"He is very tired and being attended to by the ship's doctor," said Ian Vella, manager of the ship's hotel.
"He is very hungry, so he is going to have something to eat and a glass of red wine for his dinner."
Orion tour leader Don McIntyre said it had been an incredibly quick operation.
"(The Zodiac crew) rocketed across the water, grabbed Alain and brought him onto the Zodiac," McIntyre told Fairfax.
"They then rocketed back to us, we brought him up and it was over that quick.
"It pretty much all worked to plan, and we are very excited to have him on board now. It's a great feeling."
The crew expected strong winds and waves of between three and seven meters (10 to 23 feet), and were preparing to approach the raft directly and winch Delord up if they were unable to launch the Zodiac.
The Orion was 11 days into an 18-day passenger cruise of the Antarctic and sub-Antarctic when it was drafted into the rescue. It was the only ship within 100 nautical miles to respond to AMSA's distress call.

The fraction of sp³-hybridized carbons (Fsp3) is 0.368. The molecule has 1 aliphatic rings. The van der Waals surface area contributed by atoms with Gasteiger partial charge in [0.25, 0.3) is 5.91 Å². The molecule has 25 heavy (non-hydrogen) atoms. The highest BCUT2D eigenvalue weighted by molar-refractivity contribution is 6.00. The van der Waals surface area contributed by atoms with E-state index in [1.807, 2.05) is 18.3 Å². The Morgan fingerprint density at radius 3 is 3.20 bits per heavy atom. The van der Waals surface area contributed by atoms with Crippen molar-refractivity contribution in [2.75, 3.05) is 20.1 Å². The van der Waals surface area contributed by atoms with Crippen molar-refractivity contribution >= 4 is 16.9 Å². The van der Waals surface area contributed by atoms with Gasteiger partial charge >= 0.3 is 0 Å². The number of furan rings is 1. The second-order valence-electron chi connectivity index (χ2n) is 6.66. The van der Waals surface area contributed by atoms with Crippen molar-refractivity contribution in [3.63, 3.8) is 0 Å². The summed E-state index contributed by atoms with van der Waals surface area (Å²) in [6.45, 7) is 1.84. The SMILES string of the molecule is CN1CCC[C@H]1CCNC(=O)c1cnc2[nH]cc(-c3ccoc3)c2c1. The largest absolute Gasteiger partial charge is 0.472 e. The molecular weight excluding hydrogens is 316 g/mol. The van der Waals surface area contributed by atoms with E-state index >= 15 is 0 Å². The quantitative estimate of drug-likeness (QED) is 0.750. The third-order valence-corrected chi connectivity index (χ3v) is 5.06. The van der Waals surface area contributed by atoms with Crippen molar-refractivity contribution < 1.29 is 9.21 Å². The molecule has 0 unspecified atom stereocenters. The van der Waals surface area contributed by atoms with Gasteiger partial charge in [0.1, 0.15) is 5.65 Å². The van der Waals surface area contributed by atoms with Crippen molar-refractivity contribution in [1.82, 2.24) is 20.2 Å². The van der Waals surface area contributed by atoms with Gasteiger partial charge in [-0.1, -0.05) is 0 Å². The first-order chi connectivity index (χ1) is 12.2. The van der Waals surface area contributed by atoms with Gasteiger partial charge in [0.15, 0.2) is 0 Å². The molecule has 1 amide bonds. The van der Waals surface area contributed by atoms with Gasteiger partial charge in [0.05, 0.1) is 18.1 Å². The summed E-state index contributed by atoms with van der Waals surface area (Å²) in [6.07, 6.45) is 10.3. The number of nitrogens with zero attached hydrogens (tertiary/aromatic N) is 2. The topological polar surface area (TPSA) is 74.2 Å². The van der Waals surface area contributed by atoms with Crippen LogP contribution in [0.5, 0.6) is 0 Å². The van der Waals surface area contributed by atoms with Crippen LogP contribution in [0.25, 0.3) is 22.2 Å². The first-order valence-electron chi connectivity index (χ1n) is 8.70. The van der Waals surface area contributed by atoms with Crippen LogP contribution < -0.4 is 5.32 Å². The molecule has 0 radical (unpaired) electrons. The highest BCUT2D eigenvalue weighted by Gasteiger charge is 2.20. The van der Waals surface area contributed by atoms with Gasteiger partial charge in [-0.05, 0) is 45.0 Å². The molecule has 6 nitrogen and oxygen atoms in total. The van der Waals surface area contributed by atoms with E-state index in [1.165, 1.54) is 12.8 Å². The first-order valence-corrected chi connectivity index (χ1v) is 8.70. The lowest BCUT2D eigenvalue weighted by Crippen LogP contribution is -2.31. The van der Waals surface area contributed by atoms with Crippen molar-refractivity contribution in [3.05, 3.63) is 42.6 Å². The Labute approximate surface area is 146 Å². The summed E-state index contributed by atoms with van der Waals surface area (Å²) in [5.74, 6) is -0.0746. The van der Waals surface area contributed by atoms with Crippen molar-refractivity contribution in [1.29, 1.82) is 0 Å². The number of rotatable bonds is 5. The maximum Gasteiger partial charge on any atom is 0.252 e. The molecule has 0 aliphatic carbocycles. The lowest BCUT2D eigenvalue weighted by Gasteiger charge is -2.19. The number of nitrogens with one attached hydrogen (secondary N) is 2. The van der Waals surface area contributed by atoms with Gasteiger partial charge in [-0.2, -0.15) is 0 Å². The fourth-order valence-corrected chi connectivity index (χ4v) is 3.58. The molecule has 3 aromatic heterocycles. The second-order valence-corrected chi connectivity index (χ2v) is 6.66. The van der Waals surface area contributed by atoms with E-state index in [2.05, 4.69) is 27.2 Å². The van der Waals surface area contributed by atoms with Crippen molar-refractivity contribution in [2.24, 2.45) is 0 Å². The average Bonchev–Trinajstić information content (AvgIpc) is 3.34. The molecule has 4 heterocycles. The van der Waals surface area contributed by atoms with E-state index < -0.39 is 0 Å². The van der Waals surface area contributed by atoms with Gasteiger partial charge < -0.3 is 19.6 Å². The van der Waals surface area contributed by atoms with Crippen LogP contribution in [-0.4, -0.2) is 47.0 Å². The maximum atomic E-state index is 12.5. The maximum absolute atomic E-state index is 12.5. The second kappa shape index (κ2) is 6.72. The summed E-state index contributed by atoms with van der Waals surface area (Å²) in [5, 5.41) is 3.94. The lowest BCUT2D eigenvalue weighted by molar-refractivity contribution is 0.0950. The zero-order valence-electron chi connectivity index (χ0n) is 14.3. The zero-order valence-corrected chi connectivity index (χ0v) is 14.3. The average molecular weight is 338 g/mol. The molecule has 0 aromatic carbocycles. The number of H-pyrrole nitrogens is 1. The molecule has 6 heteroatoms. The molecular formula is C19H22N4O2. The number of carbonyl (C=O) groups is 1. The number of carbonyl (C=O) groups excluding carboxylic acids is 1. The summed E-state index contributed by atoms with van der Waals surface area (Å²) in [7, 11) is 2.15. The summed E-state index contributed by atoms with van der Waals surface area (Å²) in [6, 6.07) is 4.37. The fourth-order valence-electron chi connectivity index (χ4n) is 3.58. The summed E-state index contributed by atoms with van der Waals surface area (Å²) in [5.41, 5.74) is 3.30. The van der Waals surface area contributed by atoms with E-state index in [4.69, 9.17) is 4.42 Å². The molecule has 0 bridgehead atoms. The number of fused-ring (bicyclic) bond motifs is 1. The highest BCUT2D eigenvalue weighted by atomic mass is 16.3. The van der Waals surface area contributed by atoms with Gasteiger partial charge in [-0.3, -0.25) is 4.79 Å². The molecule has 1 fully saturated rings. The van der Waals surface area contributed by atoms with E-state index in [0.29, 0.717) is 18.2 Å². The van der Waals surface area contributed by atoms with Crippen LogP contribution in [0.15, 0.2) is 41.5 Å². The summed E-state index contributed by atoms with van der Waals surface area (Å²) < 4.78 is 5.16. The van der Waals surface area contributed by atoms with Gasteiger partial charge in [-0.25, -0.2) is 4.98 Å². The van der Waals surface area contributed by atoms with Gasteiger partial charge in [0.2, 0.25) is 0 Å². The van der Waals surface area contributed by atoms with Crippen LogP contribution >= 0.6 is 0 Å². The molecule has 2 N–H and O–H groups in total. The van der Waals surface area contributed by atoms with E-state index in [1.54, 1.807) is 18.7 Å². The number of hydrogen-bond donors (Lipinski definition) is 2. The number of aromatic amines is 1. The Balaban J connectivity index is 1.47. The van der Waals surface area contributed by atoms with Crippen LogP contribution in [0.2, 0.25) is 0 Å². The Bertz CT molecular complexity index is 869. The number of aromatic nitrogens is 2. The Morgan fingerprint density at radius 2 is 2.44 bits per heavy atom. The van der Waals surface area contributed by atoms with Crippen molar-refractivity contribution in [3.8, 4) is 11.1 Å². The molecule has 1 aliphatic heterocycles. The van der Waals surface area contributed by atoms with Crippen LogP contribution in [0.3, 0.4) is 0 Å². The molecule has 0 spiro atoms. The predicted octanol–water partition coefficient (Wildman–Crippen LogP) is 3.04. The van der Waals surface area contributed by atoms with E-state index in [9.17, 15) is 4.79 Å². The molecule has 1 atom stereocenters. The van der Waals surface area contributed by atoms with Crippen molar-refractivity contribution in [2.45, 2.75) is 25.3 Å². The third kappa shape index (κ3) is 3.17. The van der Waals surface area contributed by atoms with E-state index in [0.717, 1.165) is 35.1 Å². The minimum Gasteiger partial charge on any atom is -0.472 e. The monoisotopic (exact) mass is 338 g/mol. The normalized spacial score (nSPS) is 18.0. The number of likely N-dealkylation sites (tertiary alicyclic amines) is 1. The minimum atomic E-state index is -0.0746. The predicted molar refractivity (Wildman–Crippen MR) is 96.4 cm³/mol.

AMSA dropped Delord food, water, communications equipment and a safety suit on Saturday and had stayed in regular contact with him up to the rescue.
The experienced yachtsman has been at sea since October last year and was reportedly following the route of the Vendee Globe round-the-world ocean race.
Frenchman Thierry Dubois and Briton Tony Bullimore were famously rescued by the Australian navy after several days adrift in the Southern Ocean during the 1996/97 edition of the Vendee Globe.